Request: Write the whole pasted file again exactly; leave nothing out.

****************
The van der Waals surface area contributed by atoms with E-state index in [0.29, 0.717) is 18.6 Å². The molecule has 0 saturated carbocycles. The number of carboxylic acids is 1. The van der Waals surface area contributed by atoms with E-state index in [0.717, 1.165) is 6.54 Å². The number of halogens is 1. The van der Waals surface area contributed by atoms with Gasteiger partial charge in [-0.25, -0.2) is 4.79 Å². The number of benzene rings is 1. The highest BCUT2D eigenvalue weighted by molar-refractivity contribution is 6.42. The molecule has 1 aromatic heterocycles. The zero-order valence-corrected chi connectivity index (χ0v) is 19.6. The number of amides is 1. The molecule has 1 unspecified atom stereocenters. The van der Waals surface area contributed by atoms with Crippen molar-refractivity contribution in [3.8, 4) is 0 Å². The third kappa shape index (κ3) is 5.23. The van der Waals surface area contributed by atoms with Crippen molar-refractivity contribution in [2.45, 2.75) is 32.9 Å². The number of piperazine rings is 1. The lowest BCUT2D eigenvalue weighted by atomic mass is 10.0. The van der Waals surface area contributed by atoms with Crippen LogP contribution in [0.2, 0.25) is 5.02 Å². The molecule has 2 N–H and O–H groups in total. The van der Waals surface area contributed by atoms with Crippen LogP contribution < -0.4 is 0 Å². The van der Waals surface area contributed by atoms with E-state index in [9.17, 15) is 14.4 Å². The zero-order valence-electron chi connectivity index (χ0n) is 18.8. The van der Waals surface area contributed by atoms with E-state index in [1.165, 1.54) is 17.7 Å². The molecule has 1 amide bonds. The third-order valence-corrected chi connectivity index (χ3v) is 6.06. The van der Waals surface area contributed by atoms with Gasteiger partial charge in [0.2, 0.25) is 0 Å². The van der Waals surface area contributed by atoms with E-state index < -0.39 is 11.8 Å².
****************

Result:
The van der Waals surface area contributed by atoms with E-state index in [0.29, 0.717) is 18.6 Å². The molecule has 0 saturated carbocycles. The number of carboxylic acids is 1. The van der Waals surface area contributed by atoms with E-state index in [0.717, 1.165) is 6.54 Å². The number of halogens is 1. The van der Waals surface area contributed by atoms with Gasteiger partial charge in [-0.25, -0.2) is 4.79 Å². The number of benzene rings is 1. The highest BCUT2D eigenvalue weighted by molar-refractivity contribution is 6.42. The molecule has 1 aromatic heterocycles. The zero-order valence-corrected chi connectivity index (χ0v) is 19.6. The number of amides is 1. The molecule has 1 unspecified atom stereocenters. The van der Waals surface area contributed by atoms with Crippen molar-refractivity contribution in [3.8, 4) is 0 Å². The third kappa shape index (κ3) is 5.23. The van der Waals surface area contributed by atoms with Crippen molar-refractivity contribution in [2.45, 2.75) is 32.9 Å². The number of piperazine rings is 1. The lowest BCUT2D eigenvalue weighted by atomic mass is 10.0. The van der Waals surface area contributed by atoms with Crippen LogP contribution in [0.2, 0.25) is 5.02 Å². The molecule has 2 N–H and O–H groups in total. The van der Waals surface area contributed by atoms with Crippen LogP contribution < -0.4 is 0 Å². The van der Waals surface area contributed by atoms with E-state index in [9.17, 15) is 14.4 Å². The zero-order valence-electron chi connectivity index (χ0n) is 18.8. The van der Waals surface area contributed by atoms with E-state index in [1.165, 1.54) is 17.7 Å². The molecule has 1 amide bonds. The third-order valence-corrected chi connectivity index (χ3v) is 6.06. The van der Waals surface area contributed by atoms with Gasteiger partial charge in [0.2, 0.25) is 0 Å². The van der Waals surface area contributed by atoms with E-state index < -0.39 is 11.8 Å².